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Bourbon Laws

"Before bourbon goes into the barrel, they char the inside by literally lighting the barrel on fire," says Sheri Haupt, Southern California area manager for bourbon distributor Future Brands. "They char it to a depth, meaning how deep into the wood of the barrel they'll burn it to. I think charring deeper into the wood draws out more of the sugars of the wood itself." On Friday, October 19, Haupt will host a bourbon-tasting event at the Palm Restaurant in downtown San Diego. "There are legal guidelines that a bourbon company has to follow in order to label their product a bourbon," Haupt explains. "It has to be at least 51 percent corn and has to be aged in new barrels -- in other words, they cannot reuse their barrels and call their product a bourbon."

Bourbon is an American whiskey composed mostly of corn (typically 65 to 70 percent) and can also include wheat, rye, and malted barley. It is aged for a minimum of two years in new, charred oak barrels and contains no added ingredients. "It's funny, because there's really not a whole lot of reasoning behind a lot of those laws," says Haupt. "Fifty-one percent corn does not make or break a better bourbon; that's just what was required by law. Kentucky was a place that had vast fields of corn, way back when, in the late 1700s."

Bourbon was named after Bourbon County, Kentucky, which contained a major port for shipping distilled spirits to New Orleans via the Mississippi River. All of the barrels leaving the port were marked with the county's name, and eventually all corn whiskey was referred to as bourbon.

"The common phrase is that all bourbon is whiskey, but not all whiskey is bourbon," says Haupt. "Jack Daniel's is not a bourbon; it's a whiskey because they do not follow the legal guidelines for their product to become a bourbon." According to www.straightbourbon.com, Jack Daniel's does not make the cut because it is filtered through sugar-maple charcoal. "The process, called the Lincoln County Process, infuses a sweet and sooty character into the distillate as it removes impurities. But up to and after the charcoal filtering, the Jack Daniel's production is much the same as any other bourbon."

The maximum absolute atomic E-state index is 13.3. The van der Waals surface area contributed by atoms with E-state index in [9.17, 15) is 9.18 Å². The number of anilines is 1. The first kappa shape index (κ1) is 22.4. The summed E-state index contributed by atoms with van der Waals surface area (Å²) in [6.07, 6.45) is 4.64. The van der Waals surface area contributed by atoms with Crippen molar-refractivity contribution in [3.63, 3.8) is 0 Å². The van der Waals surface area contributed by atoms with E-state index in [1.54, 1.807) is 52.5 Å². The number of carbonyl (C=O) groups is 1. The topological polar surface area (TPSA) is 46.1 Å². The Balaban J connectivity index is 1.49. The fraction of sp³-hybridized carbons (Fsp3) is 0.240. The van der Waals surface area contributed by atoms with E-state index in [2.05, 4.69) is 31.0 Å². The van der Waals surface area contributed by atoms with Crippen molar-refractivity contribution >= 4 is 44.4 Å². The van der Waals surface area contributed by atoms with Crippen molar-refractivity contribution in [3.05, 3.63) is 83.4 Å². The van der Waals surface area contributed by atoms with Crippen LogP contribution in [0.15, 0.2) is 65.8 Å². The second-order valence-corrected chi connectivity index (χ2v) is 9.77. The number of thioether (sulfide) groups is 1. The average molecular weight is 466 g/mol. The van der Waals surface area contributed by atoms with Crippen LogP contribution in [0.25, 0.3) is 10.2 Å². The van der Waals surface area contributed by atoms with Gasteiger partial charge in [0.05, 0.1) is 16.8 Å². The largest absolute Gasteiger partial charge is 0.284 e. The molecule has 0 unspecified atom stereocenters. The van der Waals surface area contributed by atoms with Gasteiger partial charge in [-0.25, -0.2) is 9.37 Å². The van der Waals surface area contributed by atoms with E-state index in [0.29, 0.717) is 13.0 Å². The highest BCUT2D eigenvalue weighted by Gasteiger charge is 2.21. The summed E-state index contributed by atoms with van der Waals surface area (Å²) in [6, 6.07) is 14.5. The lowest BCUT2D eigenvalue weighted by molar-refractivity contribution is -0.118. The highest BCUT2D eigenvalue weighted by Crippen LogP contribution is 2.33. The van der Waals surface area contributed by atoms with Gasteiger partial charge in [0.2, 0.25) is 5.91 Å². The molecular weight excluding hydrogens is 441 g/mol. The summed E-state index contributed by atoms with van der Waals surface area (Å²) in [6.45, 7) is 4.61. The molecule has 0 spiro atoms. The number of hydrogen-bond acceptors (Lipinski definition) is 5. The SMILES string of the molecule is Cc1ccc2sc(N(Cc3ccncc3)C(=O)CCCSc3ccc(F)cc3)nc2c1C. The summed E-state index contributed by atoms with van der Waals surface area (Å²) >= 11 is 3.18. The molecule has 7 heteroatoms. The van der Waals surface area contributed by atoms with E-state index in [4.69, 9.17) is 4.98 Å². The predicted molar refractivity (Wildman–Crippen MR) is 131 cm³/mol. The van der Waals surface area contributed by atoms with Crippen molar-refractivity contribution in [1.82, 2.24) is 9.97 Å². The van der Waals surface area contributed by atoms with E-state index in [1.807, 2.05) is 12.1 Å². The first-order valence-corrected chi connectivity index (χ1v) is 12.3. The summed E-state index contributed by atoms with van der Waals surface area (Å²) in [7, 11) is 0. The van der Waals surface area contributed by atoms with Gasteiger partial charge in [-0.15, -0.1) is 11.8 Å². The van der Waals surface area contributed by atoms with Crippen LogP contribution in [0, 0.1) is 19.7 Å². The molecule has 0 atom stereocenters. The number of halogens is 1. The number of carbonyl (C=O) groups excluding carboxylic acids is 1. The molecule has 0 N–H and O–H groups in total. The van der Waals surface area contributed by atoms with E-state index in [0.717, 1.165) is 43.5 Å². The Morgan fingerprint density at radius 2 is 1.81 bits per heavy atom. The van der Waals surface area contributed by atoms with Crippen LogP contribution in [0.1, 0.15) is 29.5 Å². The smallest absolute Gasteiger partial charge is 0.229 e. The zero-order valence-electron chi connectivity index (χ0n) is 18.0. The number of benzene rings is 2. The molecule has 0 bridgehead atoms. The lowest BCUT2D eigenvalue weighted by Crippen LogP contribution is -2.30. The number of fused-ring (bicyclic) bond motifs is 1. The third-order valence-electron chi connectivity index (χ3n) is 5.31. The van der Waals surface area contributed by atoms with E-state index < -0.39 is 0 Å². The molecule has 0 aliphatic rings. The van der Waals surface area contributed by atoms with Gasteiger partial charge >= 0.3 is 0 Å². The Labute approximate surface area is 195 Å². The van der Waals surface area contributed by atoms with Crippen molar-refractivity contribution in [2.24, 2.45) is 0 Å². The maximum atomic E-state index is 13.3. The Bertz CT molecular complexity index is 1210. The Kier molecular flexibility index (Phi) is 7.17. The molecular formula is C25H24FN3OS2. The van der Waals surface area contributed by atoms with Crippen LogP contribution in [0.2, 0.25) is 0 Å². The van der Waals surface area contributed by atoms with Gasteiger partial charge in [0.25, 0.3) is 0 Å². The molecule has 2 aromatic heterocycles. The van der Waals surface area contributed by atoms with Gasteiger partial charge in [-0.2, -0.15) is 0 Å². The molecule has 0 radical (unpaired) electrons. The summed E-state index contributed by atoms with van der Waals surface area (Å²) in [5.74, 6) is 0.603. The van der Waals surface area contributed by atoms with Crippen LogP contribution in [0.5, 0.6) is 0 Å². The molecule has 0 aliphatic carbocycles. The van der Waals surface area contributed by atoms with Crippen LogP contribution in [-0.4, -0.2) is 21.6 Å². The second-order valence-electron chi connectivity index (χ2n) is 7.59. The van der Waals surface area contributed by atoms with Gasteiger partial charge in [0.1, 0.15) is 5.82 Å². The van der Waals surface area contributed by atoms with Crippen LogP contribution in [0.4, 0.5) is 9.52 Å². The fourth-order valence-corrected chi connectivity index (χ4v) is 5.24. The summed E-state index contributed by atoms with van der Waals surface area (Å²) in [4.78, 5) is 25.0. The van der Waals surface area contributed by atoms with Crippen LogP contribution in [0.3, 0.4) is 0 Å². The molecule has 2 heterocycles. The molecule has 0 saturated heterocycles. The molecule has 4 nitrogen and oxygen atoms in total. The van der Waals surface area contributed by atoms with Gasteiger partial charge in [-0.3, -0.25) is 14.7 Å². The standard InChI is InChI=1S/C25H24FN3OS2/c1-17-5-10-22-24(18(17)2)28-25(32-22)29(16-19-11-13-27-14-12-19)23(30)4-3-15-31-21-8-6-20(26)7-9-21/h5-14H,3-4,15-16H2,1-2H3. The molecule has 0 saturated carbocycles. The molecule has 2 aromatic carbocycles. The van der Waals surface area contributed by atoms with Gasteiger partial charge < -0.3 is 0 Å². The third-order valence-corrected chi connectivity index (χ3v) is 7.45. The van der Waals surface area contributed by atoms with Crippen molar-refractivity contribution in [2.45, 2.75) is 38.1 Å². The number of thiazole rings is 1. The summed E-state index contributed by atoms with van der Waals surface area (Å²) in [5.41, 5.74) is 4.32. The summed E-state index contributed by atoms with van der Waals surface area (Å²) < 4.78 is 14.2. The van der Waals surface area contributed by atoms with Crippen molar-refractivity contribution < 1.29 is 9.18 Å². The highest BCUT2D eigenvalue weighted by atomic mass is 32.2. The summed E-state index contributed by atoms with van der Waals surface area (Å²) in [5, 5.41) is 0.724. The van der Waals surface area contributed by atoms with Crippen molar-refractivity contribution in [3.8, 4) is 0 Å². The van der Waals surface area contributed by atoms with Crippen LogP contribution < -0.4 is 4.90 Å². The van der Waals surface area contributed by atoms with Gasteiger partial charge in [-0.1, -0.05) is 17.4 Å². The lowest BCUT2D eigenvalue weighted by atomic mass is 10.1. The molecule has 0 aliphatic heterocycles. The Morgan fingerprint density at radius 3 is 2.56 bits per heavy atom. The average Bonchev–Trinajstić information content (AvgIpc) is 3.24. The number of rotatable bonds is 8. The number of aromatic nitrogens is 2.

Because of the high corn content and the charred barrels, bourbon tends to be the sweetest and mildest whiskey. Scotch is known for its smokiness, which is acquired by the peat moss burned to heat the kettles that contain the fermenting grain and malt.

"I think that you can find a smoky bourbon," Haupt says. She suggests Basil Hayden, which contains more rye than most other bourbons. "The rye brings a little more spice to it. A nine-year-old, 100-proof bourbon lends its hand to somebody who enjoys scotch -- it's really dark, higher proof, and because it has sat for nine years in that barrel it has more of a walnut, smoky flavor."

In the tasting Haupt will include cask-strength bourbon, or bourbon that is unfiltered and not diluted with water. "Booker's [bourbon, by Jim Beam] is cask strength [126 proof]. I will be serving it full strength, and it will be up to the consumer if they'd like to cut it [with water]. All adding water does is reduce the proof."

When bourbon is placed into barrels for aging, it must be at least 80 proof but not higher than 125 proof. After it has aged for at least two years, the bourbon is diluted with water and bottled. Except for cask strength, bourbon is placed in barrels at a higher proof than it will be sold. This is mostly due to the cost of barrels.

"Bourbon is special because it's 'America's native spirit,'" says Haupt. "This is something we should all embrace; I think we tend to lose track of our heritage." Bourbon was given the title as the nation's official drink by an act of Congress in 1964, after which production was restricted to the United States. The U.S. Senate declared September 2007 to be "National Bourbon Heritage Month."

Haupt is a bourbon drinker, though she admits cask strength is a little high proof for her. She enjoys a drink called "muddled creek cocktail," for which she uses Knob Creek bourbon, muddled orange, a splash of Triple Sec, and ginger ale. "It's a little twist on the 'old fashioned,' especially if you don't drink it right away. When it just sits for a moment or two, the flavors marry well together."

Haupt says that milder bourbons like Maker's Mark are attracting a new generation of bourbon drinkers. "It's become what I call the bartender's bourbon. A lot of new places, like the Tractor Room and the Cowboy Star, which is opening soon, are gearing toward a bourbon drinker -- the whole atmosphere is based and geared around bourbon. They have many cocktails featuring it, and the food they serve pairs well -- comfort food with a flair, like stews or steaks. A lot of times we think it's our dad's and grandfather's drink, but it's definitely not anymore." -- Barbarella

Single Batch Bourbon Tasting Friday, October 19 6:30 p.m. to 8:30 p.m. The Palm Restaurant 615 J Street Downtown Cost: $25 in advance, $30 at door Info: 619-702-6500 or www.thepalm.com